What’s that coming over the hill? Why, it’s the Wild Safari Kentrosaurus, new for 2010. A special mention should go out to the magnanimous and quite probably very handsome Dan Liebman, he of Dan’s Dinosaurs, who was generous enough to airmail me this little guy for a reviewing. Cheers!
Now that I’ve shamelessly sold out, what of the figure itself? Well, as you might already know, Kentrosaurus was a small stegosaur from the Late Jurassic of Tanzania that is reckoned to only have reached about 5 metres in length, much of which was tail. Like its more famous and considerably larger North American relative, Kentrosaurus was a rather low-slung beast, with short forelimbs and a miniscule head for its size. Just as with the Wild Safari Stegosaurus Safari have replicated the latter detail admirably – this guy really is a pin-head. So small is the bonce on this figure that my rubbish camera finds it rather hard to keep it in focus in close-up (see below). It also means that its eyes are reduced to a tiny yellow splodge with a black dot in the middle, which rather reminds me of the old Inpro figures. That said, it’s rather nicely done considering its tiny size. The figure overall is probably about 1:40 scale.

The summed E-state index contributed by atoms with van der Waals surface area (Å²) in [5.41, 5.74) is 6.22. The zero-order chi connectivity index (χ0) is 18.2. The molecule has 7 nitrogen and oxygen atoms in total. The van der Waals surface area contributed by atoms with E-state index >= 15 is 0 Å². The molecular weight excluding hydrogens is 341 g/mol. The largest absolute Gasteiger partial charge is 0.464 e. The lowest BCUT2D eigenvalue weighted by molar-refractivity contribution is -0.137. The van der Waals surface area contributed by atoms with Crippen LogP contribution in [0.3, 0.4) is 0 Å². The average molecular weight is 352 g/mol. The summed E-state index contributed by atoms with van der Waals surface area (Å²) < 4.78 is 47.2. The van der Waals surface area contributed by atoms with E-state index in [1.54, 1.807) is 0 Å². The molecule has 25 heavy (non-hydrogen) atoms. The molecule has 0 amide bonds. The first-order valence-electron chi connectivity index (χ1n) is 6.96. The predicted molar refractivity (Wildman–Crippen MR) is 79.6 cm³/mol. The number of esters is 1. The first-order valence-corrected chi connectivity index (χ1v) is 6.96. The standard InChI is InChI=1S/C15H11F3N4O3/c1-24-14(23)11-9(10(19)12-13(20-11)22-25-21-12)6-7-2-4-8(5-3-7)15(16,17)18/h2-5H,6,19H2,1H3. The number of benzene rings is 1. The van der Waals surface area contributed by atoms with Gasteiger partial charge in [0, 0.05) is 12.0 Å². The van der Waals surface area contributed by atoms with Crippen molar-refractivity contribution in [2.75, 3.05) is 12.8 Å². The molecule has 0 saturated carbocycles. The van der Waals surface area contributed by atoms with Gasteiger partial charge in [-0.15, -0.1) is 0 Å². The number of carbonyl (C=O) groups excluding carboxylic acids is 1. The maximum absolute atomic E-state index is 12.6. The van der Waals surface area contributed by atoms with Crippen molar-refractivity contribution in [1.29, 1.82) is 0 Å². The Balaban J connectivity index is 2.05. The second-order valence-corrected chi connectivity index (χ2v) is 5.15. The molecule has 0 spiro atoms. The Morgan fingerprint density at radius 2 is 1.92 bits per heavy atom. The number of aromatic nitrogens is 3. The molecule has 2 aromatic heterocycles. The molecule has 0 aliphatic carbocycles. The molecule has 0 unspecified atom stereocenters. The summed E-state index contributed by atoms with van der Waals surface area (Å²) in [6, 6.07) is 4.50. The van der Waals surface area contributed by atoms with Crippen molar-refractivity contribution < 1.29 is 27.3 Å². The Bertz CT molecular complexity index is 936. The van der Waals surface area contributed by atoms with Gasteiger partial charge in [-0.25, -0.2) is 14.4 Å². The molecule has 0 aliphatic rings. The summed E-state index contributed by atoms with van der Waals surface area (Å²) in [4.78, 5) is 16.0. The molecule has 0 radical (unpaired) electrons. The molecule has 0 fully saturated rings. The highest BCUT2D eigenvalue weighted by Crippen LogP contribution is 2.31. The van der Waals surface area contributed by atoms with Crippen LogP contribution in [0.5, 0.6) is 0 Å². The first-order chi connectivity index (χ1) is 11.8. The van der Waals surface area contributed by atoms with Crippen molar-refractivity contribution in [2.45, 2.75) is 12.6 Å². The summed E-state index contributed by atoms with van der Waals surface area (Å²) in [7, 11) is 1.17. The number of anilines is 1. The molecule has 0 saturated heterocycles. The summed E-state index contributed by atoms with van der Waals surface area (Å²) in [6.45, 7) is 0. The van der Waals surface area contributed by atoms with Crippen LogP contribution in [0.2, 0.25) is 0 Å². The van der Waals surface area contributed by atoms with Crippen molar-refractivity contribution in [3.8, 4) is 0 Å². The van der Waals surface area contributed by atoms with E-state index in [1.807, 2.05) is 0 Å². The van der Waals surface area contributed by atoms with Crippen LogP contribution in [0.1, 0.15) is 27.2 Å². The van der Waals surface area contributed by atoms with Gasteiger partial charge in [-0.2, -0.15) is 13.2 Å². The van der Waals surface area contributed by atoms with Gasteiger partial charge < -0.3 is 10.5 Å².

This Kentrosaurus is posed in a slight squat, perhaps preparing to angrily lash its tail at some crafty carnosaur. The tail itself is resplendent with an array of vicious-looking spines. I can’t help but feel that the Safari sculptor might have exaggerated the lengths of the plates and spines on this figure a little bit – it might have been their intention to portray them with a kertain sheath. I’m not sure how much real evidence there is for this, but it does make them look wickedly pointy. Oddly, the end of the tail has been painted the same colour as the spine-tips, which makes it appear from a distance as if its tail (inaccurately) ends in a spike. Closer inspection reveals the texture to be different, but it’s an odd choice to make.
Nevertheless, the figure is quite lovingly detailed with skin folds and wrinkles that give the impression of a scaly hide. The olive green colour is a little drab, but I like the use of brighter green to contrast the plates and spines; the underside is beige. Alas, the tiny claws on the feet remain unpainted, but they’re small enough for this to not really be noticeable. Although the faintest impression of a ribcage is visible on the flanks of the creature it looks rather well fed and chunky overall. (Oh, and it has ‘1209’ stamped onto the inside of its rear left leg. What can it mean?)
Overall it’s another decent addition to the Wild Safari line, which has the bonus of displaying nicely alongside Carnegie and other 1:40 figures, as it’s just about in scale with them. It’ll look great alongside other African Late Jurassic dinosaurs like Giraffatitan. It’s also, like the other WS dinos, very much affordable, so you can grab a whole herd of them if you like! Just watch those spikes…